We had the good fortune of connecting with Cindy K Cruz and we’ve shared our conversation below.
Hi Cindy K, what was your thought process behind starting your own business?
I have to say that working for myself pretty much developed organically. After graduating with a degree in Marketing from CU Leeds School of Business, I went to work for a large corporation and I learned fairly quickly that the confines of that structure were not for me. Falling back on my makeup experience working for large cosmetic companies in College and for a small herbal health and beauty aids store, I went to New York and studied makeup at Stagelight. Shortly there after I started getting freelance work doing model headshots for a photographer in Denver. My first feature was here in Boulder working as a PA in pre-production where I got a crash course in Film production. From then on it was word of mouth referrals that kept me going.
Let’s be honest- working freelance is not for everyone. The potential for news about an exciting job prospect at the other end of an email, phone call or text is tantalizing, but potential won’t pay the bills. The ability to find the balance between the busy times and the lean times is critical to sustaining. Deepak Chopra put it best when said we must believe in “the wisdom of insecurity”.
Alright, so let’s move onto what keeps you busy professionally?
As a professional Makeup Artist for film and television who has been in this industry for decades- and who has lived and worked in Los Angeles, New York, Dallas, Denver and in Italy and Spain, I bring a unique perspective and approach to my craft. Working in Film, Television, Photography and Print- I’ve pretty much seen it all
Succeeding as a makeup artist requires more than just being excellent at the craft – it is also requires a delicate touch and balance between taking care of the talent whom I want to make feel totally safe, confident and ready as they prepare to go in front of the camera while respecting the rigors of a production schedule and continuity. Whether I’m bringing out someone’s best features for their portrait or helping the actor look the part, the better the talent feels, the more fulfilled I am as the artist.
My ability to deliver exactly what is required is key to what I do. Makeup should never compete with the performance. If I’m seeing makeup, unless it’s integral to the character’s role, it’ may not be right. Natural makeup, in particular is a speciality – making someone look amazing without looking like they’ve been in the chair is a skill in itself . This is why I love working with men who can be trepidatious. I’m able to make them look their best without it seeming like they have anything on at all!
Having done everything from writing scripts, reading scripts for Paramount Studios, working in development for a feature director, producing, commercials, styling, directing and even operating a Panavision film camera, and gaining a deep understanding of the functioning of the other departments on a set, I settled on makeup as my role. I understand what makes a team player who knows how to work other departments. Knowing the chain of communication- especially on a feature- and how everything runs, allows me to get my job done quickly, efficiently, and successfully.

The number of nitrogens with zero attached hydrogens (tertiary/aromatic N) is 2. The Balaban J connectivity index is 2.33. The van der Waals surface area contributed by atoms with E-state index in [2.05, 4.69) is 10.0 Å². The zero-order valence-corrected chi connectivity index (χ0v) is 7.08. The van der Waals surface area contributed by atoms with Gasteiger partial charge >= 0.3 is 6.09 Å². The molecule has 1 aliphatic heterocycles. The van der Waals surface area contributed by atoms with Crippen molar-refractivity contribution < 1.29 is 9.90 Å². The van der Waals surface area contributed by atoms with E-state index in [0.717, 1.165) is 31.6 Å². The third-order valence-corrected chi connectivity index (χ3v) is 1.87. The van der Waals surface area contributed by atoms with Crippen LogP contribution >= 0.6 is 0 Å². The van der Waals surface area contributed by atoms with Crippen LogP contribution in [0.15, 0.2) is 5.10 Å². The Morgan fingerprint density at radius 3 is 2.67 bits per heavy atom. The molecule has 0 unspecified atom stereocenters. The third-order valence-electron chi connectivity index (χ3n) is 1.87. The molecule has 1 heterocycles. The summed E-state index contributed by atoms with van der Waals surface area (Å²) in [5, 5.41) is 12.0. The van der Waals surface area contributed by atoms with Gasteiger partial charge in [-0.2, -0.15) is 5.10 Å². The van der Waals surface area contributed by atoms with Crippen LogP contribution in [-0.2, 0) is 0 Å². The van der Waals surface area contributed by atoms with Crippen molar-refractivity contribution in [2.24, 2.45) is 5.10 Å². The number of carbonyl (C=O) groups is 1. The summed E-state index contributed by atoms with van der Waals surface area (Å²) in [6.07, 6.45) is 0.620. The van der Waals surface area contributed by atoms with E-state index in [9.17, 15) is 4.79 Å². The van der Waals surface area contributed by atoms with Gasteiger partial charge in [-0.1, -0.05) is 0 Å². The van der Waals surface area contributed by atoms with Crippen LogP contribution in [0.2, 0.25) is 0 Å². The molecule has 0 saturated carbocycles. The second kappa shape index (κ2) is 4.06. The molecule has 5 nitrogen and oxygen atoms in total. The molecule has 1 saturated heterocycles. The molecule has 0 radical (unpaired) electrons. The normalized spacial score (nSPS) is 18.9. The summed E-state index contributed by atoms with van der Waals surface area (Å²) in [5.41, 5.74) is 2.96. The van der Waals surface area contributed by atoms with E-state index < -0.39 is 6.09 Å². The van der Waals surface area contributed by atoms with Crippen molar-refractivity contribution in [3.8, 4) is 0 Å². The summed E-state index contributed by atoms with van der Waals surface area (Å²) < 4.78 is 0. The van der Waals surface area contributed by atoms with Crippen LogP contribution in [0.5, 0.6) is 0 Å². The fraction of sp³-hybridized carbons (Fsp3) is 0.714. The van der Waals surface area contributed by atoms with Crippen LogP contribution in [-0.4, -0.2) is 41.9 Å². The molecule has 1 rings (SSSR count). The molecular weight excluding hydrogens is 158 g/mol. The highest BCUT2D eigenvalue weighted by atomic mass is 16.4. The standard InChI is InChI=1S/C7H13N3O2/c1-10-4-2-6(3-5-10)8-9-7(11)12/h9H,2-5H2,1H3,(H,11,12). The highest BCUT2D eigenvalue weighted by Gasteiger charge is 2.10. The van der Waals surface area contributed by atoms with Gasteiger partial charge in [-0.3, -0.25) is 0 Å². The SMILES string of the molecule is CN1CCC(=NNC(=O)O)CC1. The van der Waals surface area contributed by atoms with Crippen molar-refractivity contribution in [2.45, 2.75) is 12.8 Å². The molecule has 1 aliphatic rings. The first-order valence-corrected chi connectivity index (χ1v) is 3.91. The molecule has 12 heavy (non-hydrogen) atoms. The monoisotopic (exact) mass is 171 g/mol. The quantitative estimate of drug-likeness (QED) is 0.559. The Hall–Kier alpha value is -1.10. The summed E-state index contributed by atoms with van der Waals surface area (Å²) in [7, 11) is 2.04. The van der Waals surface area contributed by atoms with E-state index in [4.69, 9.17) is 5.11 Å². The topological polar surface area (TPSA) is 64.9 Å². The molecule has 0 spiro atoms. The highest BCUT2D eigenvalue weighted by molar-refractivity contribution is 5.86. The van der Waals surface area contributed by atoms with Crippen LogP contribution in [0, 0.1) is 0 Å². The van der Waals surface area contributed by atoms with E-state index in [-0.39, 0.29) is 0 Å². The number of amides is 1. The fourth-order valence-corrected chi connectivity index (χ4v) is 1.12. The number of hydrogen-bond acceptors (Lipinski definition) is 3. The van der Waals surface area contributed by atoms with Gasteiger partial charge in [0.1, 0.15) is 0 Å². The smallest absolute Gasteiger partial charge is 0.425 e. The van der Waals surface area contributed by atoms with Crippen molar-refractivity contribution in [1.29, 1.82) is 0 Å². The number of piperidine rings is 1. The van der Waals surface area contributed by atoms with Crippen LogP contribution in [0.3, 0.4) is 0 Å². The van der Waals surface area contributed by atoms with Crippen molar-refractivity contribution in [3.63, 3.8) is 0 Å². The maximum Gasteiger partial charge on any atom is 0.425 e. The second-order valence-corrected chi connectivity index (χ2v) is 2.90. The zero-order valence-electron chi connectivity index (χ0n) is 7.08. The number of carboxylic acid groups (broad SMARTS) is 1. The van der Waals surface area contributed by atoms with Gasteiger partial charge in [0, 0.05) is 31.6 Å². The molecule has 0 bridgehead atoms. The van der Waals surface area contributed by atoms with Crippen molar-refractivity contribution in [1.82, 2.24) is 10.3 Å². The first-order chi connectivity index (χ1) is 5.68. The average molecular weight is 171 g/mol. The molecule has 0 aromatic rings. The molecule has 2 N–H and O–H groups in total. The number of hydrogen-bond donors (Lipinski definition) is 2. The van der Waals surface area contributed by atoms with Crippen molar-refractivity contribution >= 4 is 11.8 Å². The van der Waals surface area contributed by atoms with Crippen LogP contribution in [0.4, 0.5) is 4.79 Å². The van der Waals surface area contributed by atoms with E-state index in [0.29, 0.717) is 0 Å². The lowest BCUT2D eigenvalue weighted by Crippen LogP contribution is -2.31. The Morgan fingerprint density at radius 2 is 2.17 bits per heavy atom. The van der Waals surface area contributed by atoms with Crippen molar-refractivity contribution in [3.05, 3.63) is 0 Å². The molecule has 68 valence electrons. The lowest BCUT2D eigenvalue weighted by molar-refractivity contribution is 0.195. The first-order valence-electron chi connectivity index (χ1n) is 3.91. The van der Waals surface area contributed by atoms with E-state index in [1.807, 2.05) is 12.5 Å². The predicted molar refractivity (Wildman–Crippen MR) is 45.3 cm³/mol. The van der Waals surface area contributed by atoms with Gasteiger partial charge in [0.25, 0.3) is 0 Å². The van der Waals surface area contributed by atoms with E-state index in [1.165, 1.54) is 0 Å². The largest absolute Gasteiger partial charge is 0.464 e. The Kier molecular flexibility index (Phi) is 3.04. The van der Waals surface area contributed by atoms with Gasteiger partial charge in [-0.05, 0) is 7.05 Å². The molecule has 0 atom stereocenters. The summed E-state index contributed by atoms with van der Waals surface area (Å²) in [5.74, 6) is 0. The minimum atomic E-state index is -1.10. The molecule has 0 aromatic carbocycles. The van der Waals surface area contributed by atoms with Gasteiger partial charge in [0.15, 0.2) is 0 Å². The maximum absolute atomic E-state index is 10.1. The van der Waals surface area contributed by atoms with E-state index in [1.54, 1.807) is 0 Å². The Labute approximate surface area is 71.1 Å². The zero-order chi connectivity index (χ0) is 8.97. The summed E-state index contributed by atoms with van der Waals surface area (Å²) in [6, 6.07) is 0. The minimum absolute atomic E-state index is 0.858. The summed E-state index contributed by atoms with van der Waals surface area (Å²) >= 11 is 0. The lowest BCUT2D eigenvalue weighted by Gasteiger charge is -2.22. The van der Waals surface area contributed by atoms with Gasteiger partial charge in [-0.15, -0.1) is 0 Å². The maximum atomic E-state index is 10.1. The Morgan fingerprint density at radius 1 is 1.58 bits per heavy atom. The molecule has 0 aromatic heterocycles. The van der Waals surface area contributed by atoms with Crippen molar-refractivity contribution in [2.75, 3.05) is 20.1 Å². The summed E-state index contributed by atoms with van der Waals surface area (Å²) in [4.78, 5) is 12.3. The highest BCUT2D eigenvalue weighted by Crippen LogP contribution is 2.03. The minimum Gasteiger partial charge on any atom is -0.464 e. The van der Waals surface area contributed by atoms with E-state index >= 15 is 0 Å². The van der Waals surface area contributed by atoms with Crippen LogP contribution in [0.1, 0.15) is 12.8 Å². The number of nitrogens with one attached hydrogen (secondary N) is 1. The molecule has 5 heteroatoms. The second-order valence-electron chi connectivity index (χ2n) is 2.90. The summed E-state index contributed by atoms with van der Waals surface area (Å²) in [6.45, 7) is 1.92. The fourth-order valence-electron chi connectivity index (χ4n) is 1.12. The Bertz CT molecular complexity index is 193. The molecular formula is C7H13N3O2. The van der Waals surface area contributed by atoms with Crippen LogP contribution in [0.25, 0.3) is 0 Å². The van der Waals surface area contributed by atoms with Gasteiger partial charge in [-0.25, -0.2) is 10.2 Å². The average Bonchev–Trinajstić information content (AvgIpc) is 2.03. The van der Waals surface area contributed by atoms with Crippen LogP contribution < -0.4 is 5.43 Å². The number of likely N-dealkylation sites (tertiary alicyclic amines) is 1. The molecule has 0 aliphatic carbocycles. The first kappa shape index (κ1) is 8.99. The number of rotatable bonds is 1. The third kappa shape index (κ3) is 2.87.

I’ve had the good fortune of working with such luminaries as Robin Williams, Julia Roberts, Jerry Seinfeld, Steve Martin, Chris Rock, Leonardo DiCaprio, among other stars – but I love working with people from all walks of life. I find each person fascinating with their own story. It’s essential for a makeup artist to understand people and be able to draw them out. I would say most people are nervous in front of a camera, and it’s my job to not just make them look good, but to make them feel good about themselves, motivated and supported.
As a collaborator, I love the team effort, the coordination, the creativity and the uniqueness of what we do. We never know when the “Magic” might happen and it’s always exciting to witness and be a part of it.“
Let’s say your best friend was visiting the area and you wanted to show them the best time ever. Where would you take them? Give us a little itinerary – say it was a week long trip, where would you eat, drink, visit, hang out, etc.
I am fortunate to live in Boulder- a town where within walking distance I find stunning trails like Chautauqua, Sanitas, and Boulder Creek for hiking and biking. Add to that, Boulder is very much a foodie town – with great restaurant options like Mateo, Oak, and Pizzeria Locale, just to name a few. So, after a day outdoors, it’s great to meet with friends for a meal or a drink at any number of great choices.
Who else deserves some credit and recognition?
Locally, I’d like to thank all the amazingly talented Filmmakers with whom I’ve had the privilege of working -Madeleine Pollak, Pax from Medium Films and Studio1, Brook Aiken, and Bob Carmichael who produce, direct and shoot high quality videos for their clients – just to name a few. We have an amazing film community here in Colorado that I am proud to be a part of.
In addition I’d like to thank Isa Mazzei and Danny Goldhaber, young Colorado filmmakers killing it in Hollywood who keep me inspired and excited about our industry.
In Los Angeles, where I spent 20 years honing my craft, I would like to acknowledge the brilliant Directors Peter Bogdanovich, Gene Quintano, Orson Welles, Martha Coolidge, and the incredibly talented Photographer Bonnie Schiffman for believing in me, hiring me and supporting me for all those years. I learned so much from them.
Bob Carmichael Productions, Kim Huggins